There is much more focus now on the analytics of what’s happening in the network, how it’s happening and the forensics of ‘something’ has happened – what’s the damage that’s been done?’ These technologies can help businesses to plug the security intelligence gap which will enable them to move from a ‘defensive’ approach to one that’s ‘proactive’, to limit and prevent damage from security breaches – today and tomorrow.

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Posted under BYOD; celebrating mobility, IT Software

Ditch the Digital Duck Tape – Consider All Options with Hyper-Converged

Tom Corrigan, sales director, Avnet Technology Solutions, UK, explains why the channel is perfectly positioned to take advantage of new modular hyper-converged systems and why there is no time to lose.

The channel is buzzing with terms such as the software-defined data centre, converged systems, hybrid cloud and more recently, hyper-converged infrastructure.  But what does it all mean and what is the difference between converged and hyper-converged systems?  Most importantly, how can the UK channel develop strategies that drive profitable growth from this technology sector?

Analyst predictions are suggesting >150% market growth over 2015 and beyond and this dramatic growth has seen a large number of technology start-ups delivering very capable solutions focussed in this area. Equally as exciting is the breadth of emerging technologies being launched from the established vendors who have strategic relationships with Avnet both in the UK and across the region.

Alongside this vendor push we are seeing significant volumes of requests from business partners and their end-user communities around the delivery of integrated platforms to manage new application deployments rather than the provision of disparate compute, network and storage systems in legacy fashion. In line with this change in demand, reference architectures and converged systems have emerged as pre-defined combinations of server, storage and network solutions to help simplify platform design for what are often fairly complex workload requirements.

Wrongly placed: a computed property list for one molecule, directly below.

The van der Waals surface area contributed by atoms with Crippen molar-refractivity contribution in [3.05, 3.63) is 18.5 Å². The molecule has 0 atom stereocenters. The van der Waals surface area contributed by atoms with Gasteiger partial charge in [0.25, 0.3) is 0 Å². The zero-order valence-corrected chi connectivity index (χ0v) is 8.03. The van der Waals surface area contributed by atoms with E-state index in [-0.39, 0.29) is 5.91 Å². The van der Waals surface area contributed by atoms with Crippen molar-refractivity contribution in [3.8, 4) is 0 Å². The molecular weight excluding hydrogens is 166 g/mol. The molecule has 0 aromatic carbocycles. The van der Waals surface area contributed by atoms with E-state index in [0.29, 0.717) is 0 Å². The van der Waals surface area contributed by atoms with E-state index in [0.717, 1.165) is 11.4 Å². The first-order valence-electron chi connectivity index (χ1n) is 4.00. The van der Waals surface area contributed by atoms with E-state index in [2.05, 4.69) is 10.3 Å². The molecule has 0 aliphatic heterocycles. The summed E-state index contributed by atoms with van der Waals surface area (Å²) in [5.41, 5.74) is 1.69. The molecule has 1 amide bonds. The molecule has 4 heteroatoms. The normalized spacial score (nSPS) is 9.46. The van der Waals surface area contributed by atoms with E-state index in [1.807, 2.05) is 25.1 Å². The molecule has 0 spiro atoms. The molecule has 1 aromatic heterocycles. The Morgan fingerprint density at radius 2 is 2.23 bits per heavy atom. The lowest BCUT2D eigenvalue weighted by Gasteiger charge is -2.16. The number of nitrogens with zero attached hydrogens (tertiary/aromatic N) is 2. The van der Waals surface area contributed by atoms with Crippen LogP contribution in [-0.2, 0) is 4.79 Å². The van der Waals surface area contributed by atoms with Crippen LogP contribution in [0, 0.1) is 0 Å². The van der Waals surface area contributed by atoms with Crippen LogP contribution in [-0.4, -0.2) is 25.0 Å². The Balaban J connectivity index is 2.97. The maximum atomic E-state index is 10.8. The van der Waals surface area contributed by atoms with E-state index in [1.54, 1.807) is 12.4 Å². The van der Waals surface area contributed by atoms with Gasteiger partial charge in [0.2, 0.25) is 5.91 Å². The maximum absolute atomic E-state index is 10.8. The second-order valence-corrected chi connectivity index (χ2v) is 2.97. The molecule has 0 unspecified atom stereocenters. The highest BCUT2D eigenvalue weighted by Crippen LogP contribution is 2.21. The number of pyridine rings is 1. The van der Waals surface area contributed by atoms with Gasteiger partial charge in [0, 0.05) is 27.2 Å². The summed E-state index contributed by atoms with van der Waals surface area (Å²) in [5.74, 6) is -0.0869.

Hyper-converged infrastructure takes this to the next level and offers a fully integrated platform across compute, network, storage and hypervisors that are designed, configured and delivered as a single appliance. This modular design means they are quick to design, simpler to deploy and can be scaled out by adding more appliances as required.

So what does all this mean to business partners looking to broaden their capabilities beyond selling compute systems, storage arrays and perhaps introducing a hypervisor for virtualisaton? With potentially simplified technology for end-users, in terms of design and deployment, now is the time for partners to expand their skills to include the application stack and delivery of margin-rich services to support a hyper-converged infrastructure. By taking this approach, opportunities will open up around private cloud and application consulting in addition to application deployment, which is where the best margin opportunities reside for the channel community.

However, the first step to hyper-converged is to carefully choose which vendors to partner with.  Which eco-systems offer the most benefits? While hyper-converged is an emerging technology it has already been validated by many established vendors. The building blocks of most hyper-converged platforms may not yet be one size fits all, but certainly one size fits many.

Within our global markets Avnet is are seeing this change and we feel that now is the time to look beyond the digital duct tape that holds disparate hardware and software stacks together and consider a more consolidated approach to delivering applications and related services.

How can Avnet help? Well for starters, the strategic partnerships we hold globally, regionally and locally are with the leading technology providers and this gives us a huge head start as we can access the technology stack that best fits the customer requirements. To supplement this we have a dedicated in-house technical and sales team focused only on converged platforms. We also have immense capability to build these systems to order and at a scale across EMEA from our Tongeren facility, which is certified to the highest levels as required by our supplier partners.

Bringing new technologies to market and enabling the channel to capitalise on this clear market opportunity is hugely important as Avnet continues on its journey to transform technology into business solutions for customers around the world.

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Posted under IT infrastructure